Hidden Stormwater Features of Page Vernon Park
When designing Page Vernon Park, it was determined early on that a brick paver hardscape would be a particularly appropriate surface for this tiny, urban park. Native North Carolinian brick requires negligible maintenance, can accommodate high volumes of foot traffic in the concentrated space (less than a tenth of an acre), and provides a safe surface for patrons with canes, baby strollers, or wheelchairs. The brick hardscape also blends well with our existing downtown brick sidewalk network.
One might assume that a brick surface equates to an impermeable park with stormwater flowing directly into the Town’s stormwater system — that assumption would be mistaken.
In fact, rainwater provides water to the park’s many trees shrubs and flowers via stormwater features hidden underfoot. About twenty two percent of the brick surface is actually porous brick, with engineered gaps between them that allow rainwater to filter between the bricks into layers of substrate containing aggregate and sandy loam soils which manage stormwater onsite. Also, almost forty four percent of the park actually remains as either grass, trees or planting beds. This means that 56% of the park remains porous to rainwater, despite the brick hardscape.
Innovative stormwater management, however, is nothing new for Pittsboro’s Parks. Mary Hayes Barber Holmes Park contains several parking spaces with permeable pavers, a rain garden, and a living roof gazeebo. There are rain gardens at the tennis courts and the Community House and we used a compost sock during construction of Rock Ridge Park. Compost socks use long bags filled with hardwood mulch instead of a silt fence during construction for sedimentation and erosion control purposes.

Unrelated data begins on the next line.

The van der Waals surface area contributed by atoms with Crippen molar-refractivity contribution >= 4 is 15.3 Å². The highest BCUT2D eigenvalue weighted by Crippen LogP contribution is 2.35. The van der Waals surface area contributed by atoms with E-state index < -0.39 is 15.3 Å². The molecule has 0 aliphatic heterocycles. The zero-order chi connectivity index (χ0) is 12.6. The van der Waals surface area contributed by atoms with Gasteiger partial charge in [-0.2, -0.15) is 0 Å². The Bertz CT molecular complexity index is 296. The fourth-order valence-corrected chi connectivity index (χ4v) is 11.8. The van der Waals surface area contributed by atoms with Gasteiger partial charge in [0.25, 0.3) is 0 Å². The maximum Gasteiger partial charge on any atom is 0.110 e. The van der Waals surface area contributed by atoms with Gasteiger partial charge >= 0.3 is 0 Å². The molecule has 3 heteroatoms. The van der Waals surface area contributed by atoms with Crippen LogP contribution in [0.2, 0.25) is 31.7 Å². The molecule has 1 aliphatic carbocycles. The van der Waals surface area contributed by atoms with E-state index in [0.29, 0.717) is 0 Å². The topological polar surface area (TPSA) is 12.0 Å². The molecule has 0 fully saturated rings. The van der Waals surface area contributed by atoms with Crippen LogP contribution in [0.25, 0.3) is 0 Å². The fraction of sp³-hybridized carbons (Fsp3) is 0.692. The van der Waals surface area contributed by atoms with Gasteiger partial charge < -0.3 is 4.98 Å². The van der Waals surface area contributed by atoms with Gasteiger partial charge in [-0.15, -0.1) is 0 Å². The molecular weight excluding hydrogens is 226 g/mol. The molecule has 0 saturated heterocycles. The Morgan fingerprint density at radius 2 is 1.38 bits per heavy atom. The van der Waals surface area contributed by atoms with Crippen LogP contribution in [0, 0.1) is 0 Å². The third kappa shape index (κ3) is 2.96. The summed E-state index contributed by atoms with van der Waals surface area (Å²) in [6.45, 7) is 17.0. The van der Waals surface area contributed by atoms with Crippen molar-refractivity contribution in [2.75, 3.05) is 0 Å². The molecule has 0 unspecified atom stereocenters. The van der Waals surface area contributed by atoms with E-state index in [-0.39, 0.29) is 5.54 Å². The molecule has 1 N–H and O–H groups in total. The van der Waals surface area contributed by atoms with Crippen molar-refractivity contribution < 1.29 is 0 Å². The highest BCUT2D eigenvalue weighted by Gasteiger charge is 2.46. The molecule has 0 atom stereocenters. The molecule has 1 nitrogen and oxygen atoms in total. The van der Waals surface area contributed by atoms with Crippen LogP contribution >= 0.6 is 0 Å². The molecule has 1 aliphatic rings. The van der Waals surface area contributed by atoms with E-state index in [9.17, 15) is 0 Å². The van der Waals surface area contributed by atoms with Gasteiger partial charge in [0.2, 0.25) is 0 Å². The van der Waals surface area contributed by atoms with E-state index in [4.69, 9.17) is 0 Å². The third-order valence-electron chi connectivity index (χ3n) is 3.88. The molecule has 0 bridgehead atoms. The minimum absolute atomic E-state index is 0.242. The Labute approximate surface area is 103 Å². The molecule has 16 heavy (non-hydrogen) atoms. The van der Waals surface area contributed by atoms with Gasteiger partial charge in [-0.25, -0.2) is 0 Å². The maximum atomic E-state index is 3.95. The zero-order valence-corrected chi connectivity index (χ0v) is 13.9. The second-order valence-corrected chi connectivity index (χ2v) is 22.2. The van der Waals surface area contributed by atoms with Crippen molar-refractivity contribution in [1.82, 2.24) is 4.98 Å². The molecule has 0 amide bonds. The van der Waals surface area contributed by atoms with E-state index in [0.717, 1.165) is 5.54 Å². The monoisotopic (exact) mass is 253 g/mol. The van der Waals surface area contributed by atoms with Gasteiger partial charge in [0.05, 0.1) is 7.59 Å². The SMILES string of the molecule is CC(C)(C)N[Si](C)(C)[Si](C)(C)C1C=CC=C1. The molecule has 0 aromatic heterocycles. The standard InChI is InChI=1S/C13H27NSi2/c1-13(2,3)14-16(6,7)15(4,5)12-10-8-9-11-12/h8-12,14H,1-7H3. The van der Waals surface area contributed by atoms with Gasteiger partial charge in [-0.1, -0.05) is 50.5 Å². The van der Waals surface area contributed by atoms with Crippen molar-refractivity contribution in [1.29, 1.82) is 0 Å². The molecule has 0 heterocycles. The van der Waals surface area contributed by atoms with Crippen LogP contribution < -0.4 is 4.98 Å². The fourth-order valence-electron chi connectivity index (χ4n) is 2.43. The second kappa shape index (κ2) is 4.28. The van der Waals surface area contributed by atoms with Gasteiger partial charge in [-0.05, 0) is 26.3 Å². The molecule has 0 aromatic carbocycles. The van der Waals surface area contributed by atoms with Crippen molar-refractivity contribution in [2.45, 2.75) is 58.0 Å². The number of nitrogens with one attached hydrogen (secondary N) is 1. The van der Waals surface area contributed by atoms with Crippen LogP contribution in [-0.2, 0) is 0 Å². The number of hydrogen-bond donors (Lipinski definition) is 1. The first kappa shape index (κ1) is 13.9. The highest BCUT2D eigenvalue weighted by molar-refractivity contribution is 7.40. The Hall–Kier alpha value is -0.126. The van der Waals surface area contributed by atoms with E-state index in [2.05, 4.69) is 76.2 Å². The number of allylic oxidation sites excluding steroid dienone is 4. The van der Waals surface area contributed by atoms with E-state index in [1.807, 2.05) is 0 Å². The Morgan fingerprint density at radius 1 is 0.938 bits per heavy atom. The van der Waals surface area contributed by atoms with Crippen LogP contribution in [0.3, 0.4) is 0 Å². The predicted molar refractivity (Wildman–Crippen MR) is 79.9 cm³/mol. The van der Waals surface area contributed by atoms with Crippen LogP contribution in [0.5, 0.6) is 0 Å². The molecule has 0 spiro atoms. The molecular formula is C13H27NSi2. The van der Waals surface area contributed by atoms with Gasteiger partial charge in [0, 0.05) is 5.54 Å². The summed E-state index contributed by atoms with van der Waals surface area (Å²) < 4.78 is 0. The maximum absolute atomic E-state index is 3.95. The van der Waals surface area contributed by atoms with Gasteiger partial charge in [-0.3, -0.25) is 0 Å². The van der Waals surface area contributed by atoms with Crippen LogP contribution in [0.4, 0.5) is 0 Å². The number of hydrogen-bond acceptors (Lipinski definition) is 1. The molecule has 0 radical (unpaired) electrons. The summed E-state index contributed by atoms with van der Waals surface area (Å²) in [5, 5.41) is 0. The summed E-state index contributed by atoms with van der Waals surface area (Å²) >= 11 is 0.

Concerns about stormwater runoff are rightly placed because sediment is the number one pollutant for streams, lakes, and rivers in the Piedmont Region of North Carolina. Features which slow stormwater’s rapid dispersal to streams reduces sediment pollution. Raingardens not only address sediment, but also help to manage concentrations of nitrogen and phosphorous (nutrients which are detrimental to our water bodies in excessive quantities). Harmful metals which often collect on parking lots can also be filtered through raingardens.
Many Pittsboro Park’s stormwater features were funded through the tireless efforts of Dr. Karen Hall, a Pittsboro resident who’s committed to improving the water quality of our community. She also spearheaded the major efforts at Town Lake Park to improve the water quality of Robeson Creek. Pittsboro is also lucky to now have a Town Engineer, Fred Royal, who has launched several initiatives to protect our Town’s water Quality.
So, when you’re eating your donuts from Phoenix Bakery, enjoying your tea from Cafe Diem, and reading your purchase from Circle City Books in the park, know that you’re sitting in a space which has considered environmental sustainability into its design. Social and fiscal sustainability, the other two pillars of sustainability, have also been considered, but that’s a topic for a potential future blog post.